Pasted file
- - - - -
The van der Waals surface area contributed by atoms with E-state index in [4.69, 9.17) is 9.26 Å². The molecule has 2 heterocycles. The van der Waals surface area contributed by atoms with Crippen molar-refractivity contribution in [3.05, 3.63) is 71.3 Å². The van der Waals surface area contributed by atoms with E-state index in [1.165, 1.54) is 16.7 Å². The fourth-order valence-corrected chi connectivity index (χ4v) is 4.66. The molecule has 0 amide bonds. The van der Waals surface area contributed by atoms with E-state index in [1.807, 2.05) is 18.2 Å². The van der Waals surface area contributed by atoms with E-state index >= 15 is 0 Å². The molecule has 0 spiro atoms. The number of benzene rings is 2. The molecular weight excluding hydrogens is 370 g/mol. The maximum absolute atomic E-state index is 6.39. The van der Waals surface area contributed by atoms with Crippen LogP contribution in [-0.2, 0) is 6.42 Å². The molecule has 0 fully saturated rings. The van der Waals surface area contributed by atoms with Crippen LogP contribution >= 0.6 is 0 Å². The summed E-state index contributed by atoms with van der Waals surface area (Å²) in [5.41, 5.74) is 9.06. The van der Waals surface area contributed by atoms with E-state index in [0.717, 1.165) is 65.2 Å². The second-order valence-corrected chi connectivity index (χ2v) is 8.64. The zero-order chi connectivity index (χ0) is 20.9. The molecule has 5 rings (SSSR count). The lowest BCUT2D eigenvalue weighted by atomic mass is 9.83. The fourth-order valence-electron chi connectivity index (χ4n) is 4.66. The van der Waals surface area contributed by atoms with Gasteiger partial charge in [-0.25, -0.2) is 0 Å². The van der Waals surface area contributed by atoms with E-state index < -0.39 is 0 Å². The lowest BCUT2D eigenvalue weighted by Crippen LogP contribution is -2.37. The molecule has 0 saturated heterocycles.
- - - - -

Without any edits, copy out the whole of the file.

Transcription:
The van der Waals surface area contributed by atoms with E-state index in [4.69, 9.17) is 9.26 Å². The molecule has 2 heterocycles. The van der Waals surface area contributed by atoms with Crippen molar-refractivity contribution in [3.05, 3.63) is 71.3 Å². The van der Waals surface area contributed by atoms with E-state index in [1.165, 1.54) is 16.7 Å². The fourth-order valence-corrected chi connectivity index (χ4v) is 4.66. The molecule has 0 amide bonds. The van der Waals surface area contributed by atoms with E-state index in [1.807, 2.05) is 18.2 Å². The van der Waals surface area contributed by atoms with E-state index >= 15 is 0 Å². The molecule has 0 spiro atoms. The number of benzene rings is 2. The molecular weight excluding hydrogens is 370 g/mol. The maximum absolute atomic E-state index is 6.39. The van der Waals surface area contributed by atoms with Crippen LogP contribution in [-0.2, 0) is 6.42 Å². The molecule has 0 fully saturated rings. The van der Waals surface area contributed by atoms with Crippen LogP contribution >= 0.6 is 0 Å². The summed E-state index contributed by atoms with van der Waals surface area (Å²) in [5.41, 5.74) is 9.06. The van der Waals surface area contributed by atoms with E-state index in [0.717, 1.165) is 65.2 Å². The second-order valence-corrected chi connectivity index (χ2v) is 8.64. The zero-order chi connectivity index (χ0) is 20.9. The molecule has 5 rings (SSSR count). The lowest BCUT2D eigenvalue weighted by atomic mass is 9.83. The fourth-order valence-electron chi connectivity index (χ4n) is 4.66. The van der Waals surface area contributed by atoms with Gasteiger partial charge in [-0.25, -0.2) is 0 Å². The van der Waals surface area contributed by atoms with E-state index < -0.39 is 0 Å². The lowest BCUT2D eigenvalue weighted by Crippen LogP contribution is -2.37. The molecule has 0 saturated heterocycles.